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Economy of Cambodia

Economy - overview: In spite of recent progress, the Cambodian economy continues to suffer from the legacy of decades of war and internal strife. Per capita income, although rapidly increasing, is low compared with most neighboring countries. The main domestic activity on which most rural households depend is agriculture and its related sub-sectors. Manufacturing output is varied but is not very extensive and is mostly conducted on a small-scale and informal basis. The service sector is heavily concentrated in trading activities and catering-related services.

During 1995, the government implemented firm stabilization policies under difficult circumstances. Overall, macroeconomic performance was good. Growth in 1995 was estimated at 7% because of improved agricultural production (rice in particular). Strong growth in construction and services continued. Inflation dropped from 26% in 1994 to only 6% in 1995. Imports increased as a result of the availability of external financing. Exports also increased, due to an increase in log exports. With regard to the budget, both the current and overall deficits were lower than originally targeted.

After four years of solid macroeconomic performance, Cambodia's economy slowed dramatically in 1997-98 due to the regional economic crisis, civil violence, and political infighting. Foreign investment and tourism fell off. Also, in 1998 the main harvest was hit by drought. But in 1999, the first full year of peace in 30 years, progress was made on economic reforms and growth resumed at 4%. The long-term development of the economy after decades of war remains a daunting challenge. The population lacks education and productive skills, particularly in the poverty-ridden countryside, which suffers from an almost total lack of basic infrastructure. Recurring political instability and corruption within government discourage foreign investment and delay foreign aid. On the brighter side, the government is addressing these issues with assistance from bilateral and multilateral donors. So long as political stability lasts, the Cambodian economy is likely to grow at a respectable pace.

Cambodia's emerging democracy has received strong international support. Under the mandate carried out by the United Nations Transitional Authority in Cambodia[?] (UNTAC), $1.72 billion was spent in an effort to bring basic security, stability and democratic rule to the country. Regarding economic assistance, official donors had pledged $880 million at the Ministerial Conference on the Rehabilitation of Cambodia[?] (MCRRC) in Tokyo in June 1992, to which pledges of $119 million were added in September 1993 at the meeting of the International Committee on the Reconstruction of Cambodia[?] (ICORC) in Paris, and $643 million at the March 1994 ICORC meeting in Tokyo. To date, therefore, the total amount pledged for Cambodia's rehabilitation is approximately $1.6 billion.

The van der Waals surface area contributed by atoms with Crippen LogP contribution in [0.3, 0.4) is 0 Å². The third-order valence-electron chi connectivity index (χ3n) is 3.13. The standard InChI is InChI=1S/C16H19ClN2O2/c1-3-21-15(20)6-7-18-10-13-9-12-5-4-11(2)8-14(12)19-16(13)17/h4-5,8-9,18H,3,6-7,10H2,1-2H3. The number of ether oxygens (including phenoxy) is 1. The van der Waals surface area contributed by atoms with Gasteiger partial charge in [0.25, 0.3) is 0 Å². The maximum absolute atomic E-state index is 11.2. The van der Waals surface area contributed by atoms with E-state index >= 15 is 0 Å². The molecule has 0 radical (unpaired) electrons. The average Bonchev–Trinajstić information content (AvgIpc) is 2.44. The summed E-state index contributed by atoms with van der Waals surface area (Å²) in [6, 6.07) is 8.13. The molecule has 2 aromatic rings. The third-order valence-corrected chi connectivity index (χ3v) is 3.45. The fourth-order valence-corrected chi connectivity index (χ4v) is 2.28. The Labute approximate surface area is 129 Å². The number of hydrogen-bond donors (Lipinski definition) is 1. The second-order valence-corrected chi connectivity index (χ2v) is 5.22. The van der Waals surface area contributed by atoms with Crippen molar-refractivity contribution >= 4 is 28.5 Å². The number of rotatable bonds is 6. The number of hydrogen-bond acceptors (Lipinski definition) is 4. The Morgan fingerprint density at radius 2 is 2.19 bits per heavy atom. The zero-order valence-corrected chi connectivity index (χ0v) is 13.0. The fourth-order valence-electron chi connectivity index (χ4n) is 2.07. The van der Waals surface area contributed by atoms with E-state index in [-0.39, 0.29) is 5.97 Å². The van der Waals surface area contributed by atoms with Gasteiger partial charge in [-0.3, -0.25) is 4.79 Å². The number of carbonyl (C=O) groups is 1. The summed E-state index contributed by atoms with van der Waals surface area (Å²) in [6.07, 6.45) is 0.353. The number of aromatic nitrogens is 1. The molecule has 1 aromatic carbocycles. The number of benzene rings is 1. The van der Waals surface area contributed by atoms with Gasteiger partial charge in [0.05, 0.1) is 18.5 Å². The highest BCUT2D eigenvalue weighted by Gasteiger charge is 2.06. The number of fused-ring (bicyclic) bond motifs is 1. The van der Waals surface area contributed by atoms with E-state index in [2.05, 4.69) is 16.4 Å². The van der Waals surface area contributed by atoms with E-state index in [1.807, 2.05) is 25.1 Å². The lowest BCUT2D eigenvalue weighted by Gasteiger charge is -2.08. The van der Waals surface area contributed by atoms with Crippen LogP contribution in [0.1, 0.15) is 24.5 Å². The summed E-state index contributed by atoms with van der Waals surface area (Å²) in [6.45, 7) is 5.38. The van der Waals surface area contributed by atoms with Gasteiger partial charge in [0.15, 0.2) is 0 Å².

GDP: purchasing power parity - $8.2 billion (1999 est.)

GDP - real growth rate: 4% (1999 est.)

GDP - per capita: purchasing power parity - $710 (1999 est.)

GDP - composition by sector:
agriculture: 43%
industry: 20%
services: 37% (1998 est.)

Population below poverty line: 36% (1997 est.)

Household income or consumption by percentage share:
lowest 10%: NA%
highest 10%: NA%

Inflation rate (consumer prices): 4.5% (1999 est.)

Labor force: 6 million (1998 est.)

Labor force - by occupation: agriculture 80% (1999 est.)

Unemployment rate: 2.8% (1999 est.)

Budget:
revenues: $327 million
expenditures: $393 million, including capital expenditures of $NA (1999 est.)

Industries: garments, rice milling, fishing, wood and wood products, rubber, cement, gem mining, textiles

Industrial production growth rate: NA%

Electricity - production: 210 million kWh (1998)

Electricity - production by source:
fossil fuel: 59.52%
hydro: 40.48%
nuclear: 0%
other: 0% (1998)

Electricity - consumption: 195 million kWh (1998)

Electricity - exports: 0 kWh (1998)

Electricity - imports: 0 kWh (1998)

Agriculture - products: rice, rubber, corn, vegetables

Exports: $821 million (f.o.b., 1999 est.)

Exports - commodities: timber, garments, rubber, rice, fish

Exports - partners: US, Singapore, Japan, Thailand, Hong Kong, Indonesia, Malaysia, US

Imports: $1.2 billion (f.o.b., 1999 est.)

Imports - commodities: cigarettes, gold, construction materials, petroleum products, machinery, motor vehicles

Imports - partners: Singapore, Vietnam, Japan, Australia, Hong Kong, Indonesia, Thailand

Debt - external: $829 million (1999 est.)

Economic aid - recipient: $470 million pledged in grants and concessional loans for 2000 by international donors

Currency: 1 new riel (CR) = 100 sen

Exchange rates: new riels (CR) per US$1 - 3,786.0 (January 2000), 3,807.8 (1999), 3,744.4 (1998), 2,946.3 (1997), 2,624.1 (1996), 2,450.8 (1995)

Fiscal year: calendar year



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